# Two questions involving Pi

Swlabr
Posers and Puzzles 22 Feb '08 22:38
1. 22 Feb '08 22:38
Question one: Does these exist a real number 'a' such that a*Pi is a rational number? (NOTE: a rational number is a number that can be written in the form a/b, with a and b both integers, incase you were wondering...)

Question two: (my mind wandered onto this whilst contemplating the above question. I'm not too sure of the answer, but I have a hunch...)
The cardinality (essentially, size) of the real numers is "uncountably infinite", whilst the cardinality of the rational numbers is "countably infinite". That is to say, there does exist a bijection from the natural numbers into the rational numbers but not into the real numbers.

My question is this; imagine a circle of countably infinite diameter. Is it's circumference countably of uncountably infinite? Or is this a really stupid question without an answer? I feel it is the latter (really stupid...), but I'm not sure.
2. 23 Feb '08 03:19
Originally posted by Swlabr
Question one: Does these exist a real number 'a' such that a*Pi is a rational number? (NOTE: a rational number is a number that can be written in the form a/b, with a and b both integers, incase you were wondering...)

Question two: (my mind wandered onto this whilst contemplating the above question. I'm not too sure of the answer, but I have a hunch...)
T ...[text shortened]... estion without an answer? I feel it is the latter (really stupid...), but I'm not sure.
1) No. An irrational number cannot be multiplied to become a rational number.

2) I don't know what is a numer. But your question does require some consideration. Can you create uncountable possibilities with a countable number. I don't think you can, but I am sleepy and maybe a nights sleep might yield something more.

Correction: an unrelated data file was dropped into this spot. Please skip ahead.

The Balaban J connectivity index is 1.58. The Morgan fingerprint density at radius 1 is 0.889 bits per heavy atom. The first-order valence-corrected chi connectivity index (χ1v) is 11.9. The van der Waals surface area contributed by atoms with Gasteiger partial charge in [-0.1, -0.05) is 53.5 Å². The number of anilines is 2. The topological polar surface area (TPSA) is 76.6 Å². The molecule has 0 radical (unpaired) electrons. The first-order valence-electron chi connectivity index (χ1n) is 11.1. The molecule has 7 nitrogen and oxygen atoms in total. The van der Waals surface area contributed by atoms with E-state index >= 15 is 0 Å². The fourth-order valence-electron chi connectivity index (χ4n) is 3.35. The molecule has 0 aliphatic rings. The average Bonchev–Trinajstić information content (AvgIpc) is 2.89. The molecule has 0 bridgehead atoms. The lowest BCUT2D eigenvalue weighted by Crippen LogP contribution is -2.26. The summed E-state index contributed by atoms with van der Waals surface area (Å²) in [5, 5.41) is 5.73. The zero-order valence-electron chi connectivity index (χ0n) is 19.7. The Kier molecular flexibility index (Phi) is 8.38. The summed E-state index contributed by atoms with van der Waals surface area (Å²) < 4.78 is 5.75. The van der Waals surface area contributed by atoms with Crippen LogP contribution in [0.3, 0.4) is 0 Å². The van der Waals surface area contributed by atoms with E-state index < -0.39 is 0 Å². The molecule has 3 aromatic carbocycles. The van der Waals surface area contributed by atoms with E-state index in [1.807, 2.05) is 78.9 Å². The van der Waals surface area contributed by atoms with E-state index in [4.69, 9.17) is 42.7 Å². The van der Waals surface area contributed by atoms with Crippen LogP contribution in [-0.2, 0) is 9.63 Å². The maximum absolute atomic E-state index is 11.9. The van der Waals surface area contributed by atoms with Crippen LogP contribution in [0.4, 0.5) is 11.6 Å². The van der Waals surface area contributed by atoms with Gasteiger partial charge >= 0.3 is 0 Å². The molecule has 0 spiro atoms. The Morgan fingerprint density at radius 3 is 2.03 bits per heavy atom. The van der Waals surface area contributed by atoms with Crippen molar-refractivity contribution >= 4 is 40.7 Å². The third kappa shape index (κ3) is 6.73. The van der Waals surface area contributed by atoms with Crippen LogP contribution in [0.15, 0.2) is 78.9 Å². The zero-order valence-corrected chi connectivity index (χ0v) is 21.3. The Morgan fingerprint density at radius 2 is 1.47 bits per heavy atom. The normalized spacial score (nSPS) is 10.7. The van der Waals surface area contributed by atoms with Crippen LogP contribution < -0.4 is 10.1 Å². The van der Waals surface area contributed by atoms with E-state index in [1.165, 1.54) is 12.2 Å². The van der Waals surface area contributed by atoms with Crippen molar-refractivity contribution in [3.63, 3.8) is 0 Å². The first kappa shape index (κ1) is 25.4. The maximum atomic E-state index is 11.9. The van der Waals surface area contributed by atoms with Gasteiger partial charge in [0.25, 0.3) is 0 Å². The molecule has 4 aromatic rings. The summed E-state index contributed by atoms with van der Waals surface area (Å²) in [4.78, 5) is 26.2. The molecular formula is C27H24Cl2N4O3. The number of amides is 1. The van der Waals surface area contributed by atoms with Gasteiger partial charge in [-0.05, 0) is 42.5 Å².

3. 23 Feb '08 05:23
Originally posted by Gastel
1) No. An irrational number cannot be multiplied to become a rational number.

2) I don't know what is a numer. But your question does require some consideration. Can you create uncountable possibilities with a countable number. I don't think you can, but I am sleepy and maybe a nights sleep might yield something more.
an irrational number can most certainly be multiplied by another irrational to become rational [ex. sqrt(3) * sqrt(3) = 3]

in this particular case we seek an x such that x*pi = a/b ... let x be anything you want/pi (for example 6/pi) and it clearly equals a rational number (in this case [6/pi]*pi = 6).

clearly 6/pi is irrational, since pi is irrational, but it indeed is a real number.
4. 23 Feb '08 05:23
Originally posted by Swlabr
Question one: Does these exist a real number 'a' such that a*Pi is a rational number? (NOTE: a rational number is a number that can be written in the form a/b, with a and b both integers, incase you were wondering...)

Question two: (my mind wandered onto this whilst contemplating the above question. I'm not too sure of the answer, but I have a hunch...)
T ...[text shortened]... estion without an answer? I feel it is the latter (really stupid...), but I'm not sure.
How about 2/pi? would that work? 2/pi * pi = 2, but I can't remember if irrational numbers are real.

Ugh. I'm just happy the site is back.
5. 23 Feb '08 05:34
Originally posted by Swlabr
Question one: Does these exist a real number 'a' such that a*Pi is a rational number? (NOTE: a rational number is a number that can be written in the form a/b, with a and b both integers, incase you were wondering...)

Question two: (my mind wandered onto this whilst contemplating the above question. I'm not too sure of the answer, but I have a hunch...)
T ...[text shortened]... estion without an answer? I feel it is the latter (really stupid...), but I'm not sure.
i wouldn't call the last part a "stupid" question, but i don't think it really makes sense... when mathematicians speak of cardinalities of infinity, they use terms like aleph-null (countably infinite) and c (the infinitude of the continuum) to describe discrete sets of values. The notion of a "countably infinite diameter," i think, makes very little sense... as a circle grew towards infinite size, its diameter's size would move through the continuum of the real line, not the "hole-ridden" lattice of the rationals...